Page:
The recently released Nintendo Labo VR Kit marks Nintendo’s first public foray into the modern world of virtual reality. Compared to the majority of other VR experiences out there, the Labo VR kit is quite low-tech, yet still surprisingly functional due to the tactile nature of its cardboard design. While Nintendo seems to have taken its time with releasing a VR product, it turns out there were plans in the works as far back as four years ago (2015).
According to comments from the sources of Japanese publication Nikkei, it turns out that Nintendo had plans for a VR project in the past, but Sony had already beat it to the market with the launch of the PlayStation VR for PS4. Due to PSVR being more technologically complex, Nintendo’s higher-ups reportedly shelved the VR idea for a while. Clearly, production came back into play later on as evidenced by the launch of Labo VR.
Perhaps the success of the Nintendo Switch is what convinced Nintendo’s executives to go through with the VR concept after all, simply because the Switch is a healthy platform that’s bound to generate attention. Had the original VR experience launched, it would have likely been on the Wii U, which only sold a little over 13 million units in its lifetime. In other words, that likely would have been an expensive financial disaster, on top of being potentially lambasted due to the system already being weaker than the PS4. While the Switch is clearly also not capable of providing a PSVR-like experience, at least its low-tech solution is passable due to the whole Labo concept being based on simplicity and it’s targetted at kids and families rather than “core gamers”, which ultimately makes it different than that of the PSVR and helps it to stand out despite both of these products being VR gaming experiences.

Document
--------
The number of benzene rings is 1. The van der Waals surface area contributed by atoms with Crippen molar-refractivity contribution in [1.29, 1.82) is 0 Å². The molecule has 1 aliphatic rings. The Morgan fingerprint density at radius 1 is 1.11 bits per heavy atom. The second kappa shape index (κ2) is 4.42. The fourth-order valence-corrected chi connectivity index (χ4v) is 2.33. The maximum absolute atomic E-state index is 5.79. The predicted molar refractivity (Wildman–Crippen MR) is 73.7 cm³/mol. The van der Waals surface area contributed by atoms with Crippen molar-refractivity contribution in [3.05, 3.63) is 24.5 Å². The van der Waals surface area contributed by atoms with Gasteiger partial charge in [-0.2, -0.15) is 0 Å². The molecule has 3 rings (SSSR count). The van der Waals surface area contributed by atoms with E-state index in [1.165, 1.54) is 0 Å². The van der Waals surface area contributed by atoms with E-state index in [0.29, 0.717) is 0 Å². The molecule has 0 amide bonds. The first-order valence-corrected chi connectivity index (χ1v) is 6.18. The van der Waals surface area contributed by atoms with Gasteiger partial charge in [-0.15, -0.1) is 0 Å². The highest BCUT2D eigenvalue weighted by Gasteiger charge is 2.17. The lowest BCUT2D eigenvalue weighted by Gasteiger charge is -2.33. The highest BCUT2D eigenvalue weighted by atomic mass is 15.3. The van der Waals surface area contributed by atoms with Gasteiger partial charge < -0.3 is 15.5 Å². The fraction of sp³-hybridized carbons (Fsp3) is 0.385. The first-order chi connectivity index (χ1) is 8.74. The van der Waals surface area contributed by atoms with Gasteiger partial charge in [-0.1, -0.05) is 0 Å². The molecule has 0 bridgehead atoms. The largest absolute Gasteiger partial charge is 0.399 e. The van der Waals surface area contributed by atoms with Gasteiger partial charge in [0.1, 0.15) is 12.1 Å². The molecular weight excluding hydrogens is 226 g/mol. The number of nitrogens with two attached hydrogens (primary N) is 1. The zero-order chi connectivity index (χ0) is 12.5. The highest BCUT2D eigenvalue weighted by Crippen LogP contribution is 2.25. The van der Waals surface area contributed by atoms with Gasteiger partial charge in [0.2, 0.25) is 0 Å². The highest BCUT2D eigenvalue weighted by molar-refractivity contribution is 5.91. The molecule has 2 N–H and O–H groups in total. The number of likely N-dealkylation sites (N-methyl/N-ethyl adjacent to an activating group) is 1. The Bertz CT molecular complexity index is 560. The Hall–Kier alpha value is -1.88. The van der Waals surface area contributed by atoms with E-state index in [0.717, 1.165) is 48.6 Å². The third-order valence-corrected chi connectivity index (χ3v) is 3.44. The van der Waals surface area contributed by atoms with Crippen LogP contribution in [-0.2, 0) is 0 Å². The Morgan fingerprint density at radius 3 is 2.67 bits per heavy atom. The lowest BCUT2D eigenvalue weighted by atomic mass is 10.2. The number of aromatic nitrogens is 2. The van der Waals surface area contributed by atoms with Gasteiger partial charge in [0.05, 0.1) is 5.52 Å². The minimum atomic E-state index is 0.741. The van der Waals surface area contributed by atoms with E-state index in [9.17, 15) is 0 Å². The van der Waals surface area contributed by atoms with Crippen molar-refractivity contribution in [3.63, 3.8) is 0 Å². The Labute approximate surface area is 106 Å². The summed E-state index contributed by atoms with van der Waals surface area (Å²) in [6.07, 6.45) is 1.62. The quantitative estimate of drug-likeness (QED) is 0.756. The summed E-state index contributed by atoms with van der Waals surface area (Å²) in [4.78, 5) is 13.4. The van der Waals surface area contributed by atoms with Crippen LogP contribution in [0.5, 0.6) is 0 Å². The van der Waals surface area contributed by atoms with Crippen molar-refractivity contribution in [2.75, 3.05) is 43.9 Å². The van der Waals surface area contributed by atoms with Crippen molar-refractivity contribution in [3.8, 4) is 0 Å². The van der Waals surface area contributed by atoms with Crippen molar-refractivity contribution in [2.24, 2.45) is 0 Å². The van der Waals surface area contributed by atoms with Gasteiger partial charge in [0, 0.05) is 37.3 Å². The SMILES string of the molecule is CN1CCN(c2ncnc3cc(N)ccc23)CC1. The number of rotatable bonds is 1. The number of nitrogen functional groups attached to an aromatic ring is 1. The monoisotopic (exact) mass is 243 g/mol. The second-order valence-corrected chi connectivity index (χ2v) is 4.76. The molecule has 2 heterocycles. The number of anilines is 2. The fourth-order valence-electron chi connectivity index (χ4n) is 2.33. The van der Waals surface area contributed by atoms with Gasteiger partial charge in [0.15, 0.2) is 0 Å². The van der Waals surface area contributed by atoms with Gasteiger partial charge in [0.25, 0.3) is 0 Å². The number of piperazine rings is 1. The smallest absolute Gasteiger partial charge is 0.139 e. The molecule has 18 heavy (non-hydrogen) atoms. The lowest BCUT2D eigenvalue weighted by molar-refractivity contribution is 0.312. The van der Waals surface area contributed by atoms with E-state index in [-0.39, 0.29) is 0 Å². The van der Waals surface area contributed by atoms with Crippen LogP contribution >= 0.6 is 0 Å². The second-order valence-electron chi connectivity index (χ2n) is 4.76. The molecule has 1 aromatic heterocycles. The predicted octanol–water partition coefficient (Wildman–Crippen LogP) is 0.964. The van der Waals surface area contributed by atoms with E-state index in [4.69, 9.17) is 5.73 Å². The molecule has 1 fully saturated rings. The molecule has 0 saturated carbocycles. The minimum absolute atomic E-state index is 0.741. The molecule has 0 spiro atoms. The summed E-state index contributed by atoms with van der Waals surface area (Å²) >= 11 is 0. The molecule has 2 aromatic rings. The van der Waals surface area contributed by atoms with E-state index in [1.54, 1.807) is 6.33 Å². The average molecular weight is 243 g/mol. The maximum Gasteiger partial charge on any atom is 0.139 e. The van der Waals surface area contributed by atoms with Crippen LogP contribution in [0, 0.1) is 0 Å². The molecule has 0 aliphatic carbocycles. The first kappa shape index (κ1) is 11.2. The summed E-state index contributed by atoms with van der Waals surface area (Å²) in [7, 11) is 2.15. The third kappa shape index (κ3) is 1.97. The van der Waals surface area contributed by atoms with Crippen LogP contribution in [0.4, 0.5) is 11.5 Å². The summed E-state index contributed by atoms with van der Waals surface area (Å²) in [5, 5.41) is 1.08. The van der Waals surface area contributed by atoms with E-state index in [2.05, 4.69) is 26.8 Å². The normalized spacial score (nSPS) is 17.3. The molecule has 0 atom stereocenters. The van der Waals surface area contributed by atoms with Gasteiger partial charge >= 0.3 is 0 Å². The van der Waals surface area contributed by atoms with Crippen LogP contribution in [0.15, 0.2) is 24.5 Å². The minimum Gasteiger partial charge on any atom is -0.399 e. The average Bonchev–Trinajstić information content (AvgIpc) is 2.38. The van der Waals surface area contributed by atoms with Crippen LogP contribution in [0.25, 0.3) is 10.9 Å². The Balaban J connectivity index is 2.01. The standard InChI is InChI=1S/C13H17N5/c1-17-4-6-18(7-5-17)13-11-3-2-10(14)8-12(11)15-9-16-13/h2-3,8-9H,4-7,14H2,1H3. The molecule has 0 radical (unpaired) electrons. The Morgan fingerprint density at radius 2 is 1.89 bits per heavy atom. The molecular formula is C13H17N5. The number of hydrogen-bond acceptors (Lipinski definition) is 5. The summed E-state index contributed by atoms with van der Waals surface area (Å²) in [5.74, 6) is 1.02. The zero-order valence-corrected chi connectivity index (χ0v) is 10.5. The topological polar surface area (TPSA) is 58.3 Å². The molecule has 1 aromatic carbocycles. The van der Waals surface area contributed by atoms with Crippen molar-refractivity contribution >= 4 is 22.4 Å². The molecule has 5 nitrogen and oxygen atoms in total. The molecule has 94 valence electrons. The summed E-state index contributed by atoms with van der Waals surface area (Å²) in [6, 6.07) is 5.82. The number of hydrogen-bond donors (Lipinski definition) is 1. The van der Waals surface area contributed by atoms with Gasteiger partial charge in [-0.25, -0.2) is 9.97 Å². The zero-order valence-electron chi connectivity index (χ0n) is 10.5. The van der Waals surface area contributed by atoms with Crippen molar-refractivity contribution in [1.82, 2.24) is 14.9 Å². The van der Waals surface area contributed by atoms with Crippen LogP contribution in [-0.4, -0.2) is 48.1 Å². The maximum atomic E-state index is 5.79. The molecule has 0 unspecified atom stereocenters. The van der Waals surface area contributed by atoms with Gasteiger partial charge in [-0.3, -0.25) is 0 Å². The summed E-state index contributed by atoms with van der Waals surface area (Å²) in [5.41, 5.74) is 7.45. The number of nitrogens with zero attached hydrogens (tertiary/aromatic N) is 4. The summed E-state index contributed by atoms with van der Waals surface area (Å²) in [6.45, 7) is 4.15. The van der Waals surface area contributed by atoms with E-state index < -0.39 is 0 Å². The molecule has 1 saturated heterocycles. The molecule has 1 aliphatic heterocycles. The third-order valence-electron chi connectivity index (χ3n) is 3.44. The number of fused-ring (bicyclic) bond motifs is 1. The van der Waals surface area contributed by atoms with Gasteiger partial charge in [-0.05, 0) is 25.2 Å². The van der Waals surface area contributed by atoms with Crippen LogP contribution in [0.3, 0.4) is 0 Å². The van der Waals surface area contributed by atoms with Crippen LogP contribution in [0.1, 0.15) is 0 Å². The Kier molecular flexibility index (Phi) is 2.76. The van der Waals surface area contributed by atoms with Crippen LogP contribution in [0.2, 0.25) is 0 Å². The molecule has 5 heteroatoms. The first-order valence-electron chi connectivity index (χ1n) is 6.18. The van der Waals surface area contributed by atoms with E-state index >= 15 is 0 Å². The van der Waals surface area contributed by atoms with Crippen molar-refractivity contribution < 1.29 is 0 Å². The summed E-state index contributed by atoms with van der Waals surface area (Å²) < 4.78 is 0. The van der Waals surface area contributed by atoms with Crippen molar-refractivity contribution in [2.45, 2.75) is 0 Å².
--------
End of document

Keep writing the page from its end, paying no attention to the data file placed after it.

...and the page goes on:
Having been introduced to video games at the age of 3 via a Nintendo 64, A.K has grown up in the culture. A fan of simulators and racers, with a soft spot for Nintendo! But, he has a great respect for the entire video game world and enjoys watching it all expand as a whole.